With its judgment of 8.11.2022, the ECJ’s Grand Chamber put an end to the Commission’s recent case practice on transfer pricing rulings. In 32 paragraphs (paras 81-112), it seems to have demolished an 8-year laborious effort of the Commission’s DG COMP and Legal Service to employ State aid rules against the advance transfer pricing agreements between certain Member States’ tax authorities and renowned multinational groups, such as Fiat, Starbucks, Apple and Amazon.


Critical background

The Commission’s decision

In its decision of 21.10.2015, the Commission declared a tax ruling issued by Luxembourg on 3.9.2012 to be an incompatible and illegal State aid due to the miscalculation of the transfer prices of Fiat Chrysler Finance Europe (FFT) for the financing and treasury activities it would provide to the Fiat group companies mainly established in Europe (excluding Italy).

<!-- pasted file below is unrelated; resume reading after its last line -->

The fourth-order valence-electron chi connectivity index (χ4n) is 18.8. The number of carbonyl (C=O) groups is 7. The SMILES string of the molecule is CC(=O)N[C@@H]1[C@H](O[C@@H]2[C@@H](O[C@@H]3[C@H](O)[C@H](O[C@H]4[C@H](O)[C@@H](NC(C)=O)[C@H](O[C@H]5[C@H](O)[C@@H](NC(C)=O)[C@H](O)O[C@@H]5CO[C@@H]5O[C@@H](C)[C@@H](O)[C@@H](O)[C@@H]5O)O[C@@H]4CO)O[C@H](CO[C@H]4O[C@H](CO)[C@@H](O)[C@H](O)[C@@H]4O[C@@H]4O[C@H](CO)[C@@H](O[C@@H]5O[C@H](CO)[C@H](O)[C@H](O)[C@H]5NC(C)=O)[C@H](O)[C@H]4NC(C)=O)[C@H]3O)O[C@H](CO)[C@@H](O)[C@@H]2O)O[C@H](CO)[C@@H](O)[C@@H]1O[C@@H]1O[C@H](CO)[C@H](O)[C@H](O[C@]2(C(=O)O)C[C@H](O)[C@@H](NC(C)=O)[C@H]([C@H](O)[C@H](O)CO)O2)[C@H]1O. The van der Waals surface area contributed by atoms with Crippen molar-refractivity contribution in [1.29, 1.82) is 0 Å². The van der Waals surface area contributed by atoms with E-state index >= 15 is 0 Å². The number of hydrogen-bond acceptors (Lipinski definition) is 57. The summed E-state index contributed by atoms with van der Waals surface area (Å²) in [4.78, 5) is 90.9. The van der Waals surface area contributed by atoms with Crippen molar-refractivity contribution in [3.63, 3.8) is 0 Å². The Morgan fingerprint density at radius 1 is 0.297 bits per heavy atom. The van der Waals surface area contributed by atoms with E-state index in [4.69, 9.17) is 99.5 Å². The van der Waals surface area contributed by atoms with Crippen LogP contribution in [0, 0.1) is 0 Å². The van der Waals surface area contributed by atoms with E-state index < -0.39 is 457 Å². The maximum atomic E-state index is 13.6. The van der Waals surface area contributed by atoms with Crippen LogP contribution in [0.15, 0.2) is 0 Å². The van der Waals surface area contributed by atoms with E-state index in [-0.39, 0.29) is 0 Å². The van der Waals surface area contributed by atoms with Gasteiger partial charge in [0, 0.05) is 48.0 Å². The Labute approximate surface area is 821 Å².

To reach that conclusion, the Commission defined broadly the reference framework, as comprising the general Luxembourg corporate income tax system. That system’s objective was to tax the worldwide profits of all companies resident in Luxembourg irrespective of their legal form or structure and in accordance with the same underlying criteria, namely, for instance, an identical tax rate. Given the absence of a distinction between integrated and stand-alone companies, the intention of the Luxembourg tax system was to treat, from a tax perspective, both types of companies on an equal footing. Thus, when assessing whether the tax ruling lowered FFT’s fiscal burden vis-à-vis the burden that FFT would suffer in the absence of that ruling, the Commission compared the pricing of FFT’s intra-group transactions with the prices that would be agreed in comparable uncontrolled transactions between stand-alone companies, carrying on their activities under market conditions.